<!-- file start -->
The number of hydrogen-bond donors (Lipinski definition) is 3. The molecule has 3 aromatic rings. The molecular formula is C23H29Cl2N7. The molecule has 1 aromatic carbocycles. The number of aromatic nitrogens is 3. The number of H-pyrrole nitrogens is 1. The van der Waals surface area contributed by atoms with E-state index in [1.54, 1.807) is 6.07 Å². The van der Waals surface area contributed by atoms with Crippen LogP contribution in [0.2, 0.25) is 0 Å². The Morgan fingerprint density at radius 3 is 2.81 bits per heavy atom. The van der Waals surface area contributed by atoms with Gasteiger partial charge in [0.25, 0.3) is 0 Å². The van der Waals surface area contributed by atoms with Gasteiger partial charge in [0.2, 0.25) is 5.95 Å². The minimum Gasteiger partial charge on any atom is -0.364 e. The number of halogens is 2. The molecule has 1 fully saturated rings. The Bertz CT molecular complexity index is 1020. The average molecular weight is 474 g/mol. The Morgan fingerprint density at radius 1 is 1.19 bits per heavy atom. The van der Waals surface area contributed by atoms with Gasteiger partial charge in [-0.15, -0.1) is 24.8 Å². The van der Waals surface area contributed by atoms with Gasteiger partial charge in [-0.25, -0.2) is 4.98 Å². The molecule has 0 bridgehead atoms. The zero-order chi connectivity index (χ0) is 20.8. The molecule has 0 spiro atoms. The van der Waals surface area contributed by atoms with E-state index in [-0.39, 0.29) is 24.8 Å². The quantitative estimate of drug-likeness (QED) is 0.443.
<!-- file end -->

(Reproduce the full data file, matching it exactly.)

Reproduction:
The number of hydrogen-bond donors (Lipinski definition) is 3. The molecule has 3 aromatic rings. The molecular formula is C23H29Cl2N7. The molecule has 1 aromatic carbocycles. The number of aromatic nitrogens is 3. The number of H-pyrrole nitrogens is 1. The van der Waals surface area contributed by atoms with E-state index in [1.54, 1.807) is 6.07 Å². The van der Waals surface area contributed by atoms with Crippen LogP contribution in [0.2, 0.25) is 0 Å². The Morgan fingerprint density at radius 3 is 2.81 bits per heavy atom. The van der Waals surface area contributed by atoms with Gasteiger partial charge in [0.25, 0.3) is 0 Å². The van der Waals surface area contributed by atoms with Gasteiger partial charge in [0.2, 0.25) is 5.95 Å². The minimum Gasteiger partial charge on any atom is -0.364 e. The number of halogens is 2. The molecule has 1 fully saturated rings. The Bertz CT molecular complexity index is 1020. The average molecular weight is 474 g/mol. The Morgan fingerprint density at radius 1 is 1.19 bits per heavy atom. The van der Waals surface area contributed by atoms with Gasteiger partial charge in [-0.15, -0.1) is 24.8 Å². The van der Waals surface area contributed by atoms with Gasteiger partial charge in [-0.25, -0.2) is 4.98 Å². The molecule has 0 bridgehead atoms. The zero-order chi connectivity index (χ0) is 20.8. The molecule has 0 spiro atoms. The van der Waals surface area contributed by atoms with E-state index in [-0.39, 0.29) is 24.8 Å². The quantitative estimate of drug-likeness (QED) is 0.443.